To issue the anti-isolation restraining order, the Court must find the following:

(1)   The respondent’s past act or acts of isolation of the elder repeatedly prevents contact with the interested party;

(2)   The elder expressly desires contact with the interested party; and

(3)   The respondent’s isolation of the elder from the interested party was not in response to an actual or threatened abuse of the elder by the interested part or the elder’s desire not to have contact with the interested party.

(Welf. & Inst. Code § 15657.03 (b)(5)(E)(i)(I-III)).

Once issued, the anti-isolation restraining order may last up to five years with the option to renew. (Id. at subd.(i)(1)). Additionally, the prevailing party, whether the petitioner or the respondent, may be awarded legal fees subject to the Court’s discretion. (Id. at subd. (t)).

The expansion of law is designed to address elder abuse and prevent elders or dependent adults from being cut off from their community. However, this expansion will force California courts to delve into complicated family dynamics and situations to determine whether, and how, to intervene.

Determining Whether “Specific Debts” Were the Result of Financial Elder Abuse

The language used in the second component of AB 1243 was modeled after Assembly Bill 2517, which was passed in 2020. Under AB 2517, courts were permitted to review whether “specific debts” were incurred as a result of domestic violence and without the consent of a party under Family Code section 6342.5. Similarly, the second component of AB 1243 allows the court to review “specific debts” incurred as a result of financial abuse of the elder or dependent adult by the perpetrator. For example, if a child uses their parent’s credit card to make purchases for child’s personal use and does so without the parent’s authorization.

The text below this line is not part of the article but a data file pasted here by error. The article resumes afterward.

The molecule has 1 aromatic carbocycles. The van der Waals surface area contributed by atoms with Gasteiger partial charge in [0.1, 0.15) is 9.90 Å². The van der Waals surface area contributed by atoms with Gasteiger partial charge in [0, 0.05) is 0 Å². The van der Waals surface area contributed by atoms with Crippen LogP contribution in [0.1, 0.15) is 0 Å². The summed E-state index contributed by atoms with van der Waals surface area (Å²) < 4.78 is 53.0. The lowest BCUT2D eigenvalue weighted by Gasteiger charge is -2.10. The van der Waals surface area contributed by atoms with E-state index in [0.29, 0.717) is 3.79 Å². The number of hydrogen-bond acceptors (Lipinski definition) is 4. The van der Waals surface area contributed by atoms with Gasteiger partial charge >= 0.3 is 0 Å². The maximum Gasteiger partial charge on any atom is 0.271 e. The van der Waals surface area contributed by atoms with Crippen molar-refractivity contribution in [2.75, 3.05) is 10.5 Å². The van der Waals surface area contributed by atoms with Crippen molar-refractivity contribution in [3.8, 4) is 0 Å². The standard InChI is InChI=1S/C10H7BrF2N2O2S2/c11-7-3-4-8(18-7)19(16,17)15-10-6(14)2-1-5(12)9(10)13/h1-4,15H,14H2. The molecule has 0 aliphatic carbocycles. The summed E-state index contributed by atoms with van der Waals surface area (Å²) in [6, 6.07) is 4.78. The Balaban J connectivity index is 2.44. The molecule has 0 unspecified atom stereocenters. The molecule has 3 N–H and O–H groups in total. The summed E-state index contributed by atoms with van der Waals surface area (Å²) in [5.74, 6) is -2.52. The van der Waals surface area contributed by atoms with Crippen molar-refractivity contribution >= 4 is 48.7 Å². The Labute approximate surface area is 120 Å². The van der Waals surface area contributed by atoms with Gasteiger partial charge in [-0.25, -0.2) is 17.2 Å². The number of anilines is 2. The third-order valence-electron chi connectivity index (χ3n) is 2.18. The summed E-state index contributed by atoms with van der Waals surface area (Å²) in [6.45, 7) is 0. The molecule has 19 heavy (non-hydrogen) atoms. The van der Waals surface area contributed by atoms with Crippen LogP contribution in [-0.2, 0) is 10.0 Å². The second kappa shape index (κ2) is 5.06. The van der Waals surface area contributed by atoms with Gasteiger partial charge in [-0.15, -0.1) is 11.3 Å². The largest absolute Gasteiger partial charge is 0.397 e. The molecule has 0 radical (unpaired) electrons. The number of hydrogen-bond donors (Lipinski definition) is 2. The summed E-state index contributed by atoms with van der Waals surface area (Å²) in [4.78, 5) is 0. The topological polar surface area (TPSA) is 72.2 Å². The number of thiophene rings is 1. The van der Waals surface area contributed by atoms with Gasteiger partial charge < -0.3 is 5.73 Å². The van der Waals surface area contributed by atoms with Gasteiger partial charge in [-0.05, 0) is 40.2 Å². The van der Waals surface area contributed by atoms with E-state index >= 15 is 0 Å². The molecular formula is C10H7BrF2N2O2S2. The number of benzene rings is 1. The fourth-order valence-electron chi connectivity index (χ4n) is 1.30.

Similar to the first component, the court may only review the propriety of the debts incurred in the elder or dependent adult’s name after notice and hearing. (Welf. & Inst. Code § 15657.03 (b)(5)(D)(i)).

If the court determines that a “specific debt” was the result of financial elder abuse, the vulnerable adult is entitled to remedies included in section 15657.03. Should the vulnerable adult seek damages from the perpetrator that are not expressly included in section 15657.03, the vulnerable adult must bring a financial elder abuse claim under another provision of the Elder Abuse Act. Those claims will proceed to hearing, including a possible trial. Resolution will be much slower.

While included in the expansion, it is unclear the extent to which AB 1243 will protect elders from “specific debts” claims. This may provide elders and dependent adults with an additional tool to dispute debts with third parties, such as creditors, collectors, or credit reporting agencies. Overall, AB 1243 demonstrates the Legislature’s continued commitment to expansion of the Elder Abuse Act.